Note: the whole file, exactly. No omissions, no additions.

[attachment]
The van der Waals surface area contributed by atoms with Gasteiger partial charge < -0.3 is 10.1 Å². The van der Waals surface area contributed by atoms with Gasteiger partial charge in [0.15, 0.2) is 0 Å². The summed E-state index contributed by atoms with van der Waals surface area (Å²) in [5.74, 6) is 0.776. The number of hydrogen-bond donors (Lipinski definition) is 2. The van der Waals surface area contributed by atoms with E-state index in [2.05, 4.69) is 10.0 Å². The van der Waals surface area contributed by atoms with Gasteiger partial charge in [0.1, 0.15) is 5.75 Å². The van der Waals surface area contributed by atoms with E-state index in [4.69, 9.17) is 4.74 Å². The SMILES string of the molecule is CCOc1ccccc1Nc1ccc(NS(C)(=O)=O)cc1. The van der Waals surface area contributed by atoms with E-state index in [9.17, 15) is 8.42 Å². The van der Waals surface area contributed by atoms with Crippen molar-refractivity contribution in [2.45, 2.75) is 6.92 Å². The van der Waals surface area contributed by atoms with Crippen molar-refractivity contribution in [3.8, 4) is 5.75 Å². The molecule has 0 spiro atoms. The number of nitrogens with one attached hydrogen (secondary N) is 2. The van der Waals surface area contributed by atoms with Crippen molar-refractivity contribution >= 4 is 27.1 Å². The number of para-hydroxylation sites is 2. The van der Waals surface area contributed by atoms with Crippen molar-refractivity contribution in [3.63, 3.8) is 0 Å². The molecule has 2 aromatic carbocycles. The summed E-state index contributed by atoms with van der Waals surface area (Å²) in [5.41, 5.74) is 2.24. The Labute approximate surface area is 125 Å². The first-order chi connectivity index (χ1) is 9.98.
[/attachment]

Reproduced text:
The van der Waals surface area contributed by atoms with Gasteiger partial charge < -0.3 is 10.1 Å². The van der Waals surface area contributed by atoms with Gasteiger partial charge in [0.15, 0.2) is 0 Å². The summed E-state index contributed by atoms with van der Waals surface area (Å²) in [5.74, 6) is 0.776. The number of hydrogen-bond donors (Lipinski definition) is 2. The van der Waals surface area contributed by atoms with E-state index in [2.05, 4.69) is 10.0 Å². The van der Waals surface area contributed by atoms with Gasteiger partial charge in [0.1, 0.15) is 5.75 Å². The van der Waals surface area contributed by atoms with E-state index in [4.69, 9.17) is 4.74 Å². The SMILES string of the molecule is CCOc1ccccc1Nc1ccc(NS(C)(=O)=O)cc1. The van der Waals surface area contributed by atoms with E-state index in [9.17, 15) is 8.42 Å². The van der Waals surface area contributed by atoms with Crippen molar-refractivity contribution in [2.45, 2.75) is 6.92 Å². The van der Waals surface area contributed by atoms with Crippen molar-refractivity contribution in [3.8, 4) is 5.75 Å². The molecule has 0 spiro atoms. The number of nitrogens with one attached hydrogen (secondary N) is 2. The van der Waals surface area contributed by atoms with Crippen molar-refractivity contribution >= 4 is 27.1 Å². The number of para-hydroxylation sites is 2. The van der Waals surface area contributed by atoms with Crippen molar-refractivity contribution in [3.63, 3.8) is 0 Å². The molecule has 2 aromatic carbocycles. The summed E-state index contributed by atoms with van der Waals surface area (Å²) in [5.41, 5.74) is 2.24. The Labute approximate surface area is 125 Å². The first-order chi connectivity index (χ1) is 9.98.